A year before she won her third Oscar for “Murder on the Orient Express” (left) Ingrid Bergman made an independent New York-based film, “The Hideaways” (1973), which got very little attention and then vanished in the mists of time.
The production is so off the Bergman radar that the great star’s official website doesn’t even include it on her filmography.
So, when the wonderful Warner Archive DVD-on-demand made the film available, I couldn’t wait to check it out. I think it was the only Ingrid Bergman film I had never seen.
“The Hideaways” didn’t exactly blow me away when I watched it, but it’s a charming children’s film with a terrific supporting performance by Bergman (she received top billing but is only in the final third).
The picture is based on a very highly regarded young adult novel “From the Mixed-Up Files of Mrs. Basil E. Frankweiler” which won E.L. Konigsburg the Newberry Award in 1968. (According to IMDB, the movie was first released with the book’s title but was quickly changed.)
The story follows a highly imaginative suburban girl named Claudia (Sally Prager) who is feeling neglected by her parents and saddled with too many chores involving her two brothers.
Claudia becomes obsessed with art and the past, and decides to run away to the Metropolitan Museum of Art. She needs the savings of her slightly younger brother to finance the trip, so Jamie (Johnny Doran) tags along.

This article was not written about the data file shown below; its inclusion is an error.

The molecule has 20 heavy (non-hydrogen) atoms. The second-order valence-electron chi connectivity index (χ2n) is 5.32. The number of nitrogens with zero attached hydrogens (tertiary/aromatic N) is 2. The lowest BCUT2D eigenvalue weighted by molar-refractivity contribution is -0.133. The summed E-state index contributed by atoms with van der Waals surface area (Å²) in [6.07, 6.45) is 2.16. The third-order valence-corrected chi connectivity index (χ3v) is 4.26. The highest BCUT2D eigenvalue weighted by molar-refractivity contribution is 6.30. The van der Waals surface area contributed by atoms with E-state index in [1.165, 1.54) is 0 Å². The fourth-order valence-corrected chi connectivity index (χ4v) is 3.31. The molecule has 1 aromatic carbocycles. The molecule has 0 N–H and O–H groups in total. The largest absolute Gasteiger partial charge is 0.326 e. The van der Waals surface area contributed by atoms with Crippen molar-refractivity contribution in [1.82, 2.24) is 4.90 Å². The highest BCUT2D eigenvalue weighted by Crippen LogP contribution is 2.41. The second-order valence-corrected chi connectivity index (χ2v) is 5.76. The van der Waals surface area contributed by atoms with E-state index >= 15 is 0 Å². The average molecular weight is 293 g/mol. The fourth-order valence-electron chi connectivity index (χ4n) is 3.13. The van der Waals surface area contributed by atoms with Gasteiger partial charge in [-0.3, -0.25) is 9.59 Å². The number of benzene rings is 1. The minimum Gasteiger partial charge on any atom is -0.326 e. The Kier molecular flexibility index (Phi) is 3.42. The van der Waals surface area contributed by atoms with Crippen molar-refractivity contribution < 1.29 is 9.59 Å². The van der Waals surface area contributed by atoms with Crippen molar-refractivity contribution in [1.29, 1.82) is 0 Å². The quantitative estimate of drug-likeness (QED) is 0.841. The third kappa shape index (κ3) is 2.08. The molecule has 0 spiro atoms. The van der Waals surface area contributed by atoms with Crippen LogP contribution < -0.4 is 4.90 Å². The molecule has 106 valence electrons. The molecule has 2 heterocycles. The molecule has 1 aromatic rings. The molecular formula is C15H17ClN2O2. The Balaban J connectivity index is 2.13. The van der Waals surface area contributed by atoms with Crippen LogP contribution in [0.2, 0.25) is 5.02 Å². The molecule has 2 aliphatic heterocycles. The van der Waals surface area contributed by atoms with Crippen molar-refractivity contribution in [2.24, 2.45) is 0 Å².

Claudia writes a brief note to her parents telling them she has set off on an adventure and not to worry. Clearly, the story wouldn’t really work in this current era of “helicopter” parents and Amber alerts — the concerns of the parents back in New Jersey are never dramatized.
Although Fielder Cook’s direction is slightly stiff and the two kids are often amateurish, it’s easy to see why several generations of young readers love the story. The two central characters are smart and brave and they live out the popular fantasy of making a huge museum their home and playground.
Bergman plays Mrs. Frankweiler, a rich recluse who has donated a statue of an angel to the Met that might have been made by Michelangelo. The gift sets off a media storm that results in long lines of curious museumgoers and inspires Claudia to solve the mystery behind the statue.
The two children eventually make their way to Mrs. Frankweiler’s mansion where the recluse proves to be much more beautiful and much more gracious than her reputation. The woman makes an instant, instinctual connection with Claudia and with Bergman in the role we understand that this brief encounter will prove to be a life-changing one for the girl.
We can see that Bergman had fun with the small role — perhaps she did it for her grandchildren — and I was very happy to catch up with this lost performance.